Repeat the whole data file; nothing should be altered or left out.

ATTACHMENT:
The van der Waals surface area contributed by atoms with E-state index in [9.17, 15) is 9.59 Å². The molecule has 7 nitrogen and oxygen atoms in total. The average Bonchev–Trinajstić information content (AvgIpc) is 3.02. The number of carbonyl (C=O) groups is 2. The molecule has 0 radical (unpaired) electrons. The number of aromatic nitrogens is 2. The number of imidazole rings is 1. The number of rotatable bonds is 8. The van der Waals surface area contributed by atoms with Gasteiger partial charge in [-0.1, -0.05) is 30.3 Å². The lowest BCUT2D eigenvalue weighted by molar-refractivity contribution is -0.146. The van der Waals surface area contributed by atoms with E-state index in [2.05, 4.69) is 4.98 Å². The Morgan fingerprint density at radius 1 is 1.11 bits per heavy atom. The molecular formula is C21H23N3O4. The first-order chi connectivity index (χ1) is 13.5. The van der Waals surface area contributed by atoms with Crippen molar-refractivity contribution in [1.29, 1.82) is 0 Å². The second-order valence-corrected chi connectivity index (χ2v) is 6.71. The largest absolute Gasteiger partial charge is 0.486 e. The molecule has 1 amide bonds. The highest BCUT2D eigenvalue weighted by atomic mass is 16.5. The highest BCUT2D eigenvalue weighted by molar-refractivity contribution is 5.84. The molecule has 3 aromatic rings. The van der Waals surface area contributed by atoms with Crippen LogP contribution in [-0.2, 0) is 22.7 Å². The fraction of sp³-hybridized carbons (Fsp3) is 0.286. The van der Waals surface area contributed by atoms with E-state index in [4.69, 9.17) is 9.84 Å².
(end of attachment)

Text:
The van der Waals surface area contributed by atoms with E-state index in [9.17, 15) is 9.59 Å². The molecule has 7 nitrogen and oxygen atoms in total. The average Bonchev–Trinajstić information content (AvgIpc) is 3.02. The number of carbonyl (C=O) groups is 2. The molecule has 0 radical (unpaired) electrons. The number of aromatic nitrogens is 2. The number of imidazole rings is 1. The number of rotatable bonds is 8. The van der Waals surface area contributed by atoms with Gasteiger partial charge in [-0.1, -0.05) is 30.3 Å². The lowest BCUT2D eigenvalue weighted by molar-refractivity contribution is -0.146. The van der Waals surface area contributed by atoms with E-state index in [2.05, 4.69) is 4.98 Å². The Morgan fingerprint density at radius 1 is 1.11 bits per heavy atom. The molecular formula is C21H23N3O4. The first-order chi connectivity index (χ1) is 13.5. The van der Waals surface area contributed by atoms with Crippen molar-refractivity contribution in [1.29, 1.82) is 0 Å². The second-order valence-corrected chi connectivity index (χ2v) is 6.71. The largest absolute Gasteiger partial charge is 0.486 e. The molecule has 1 amide bonds. The highest BCUT2D eigenvalue weighted by atomic mass is 16.5. The highest BCUT2D eigenvalue weighted by molar-refractivity contribution is 5.84. The molecule has 3 aromatic rings. The van der Waals surface area contributed by atoms with Crippen LogP contribution in [-0.2, 0) is 22.7 Å². The fraction of sp³-hybridized carbons (Fsp3) is 0.286. The van der Waals surface area contributed by atoms with E-state index in [4.69, 9.17) is 9.84 Å².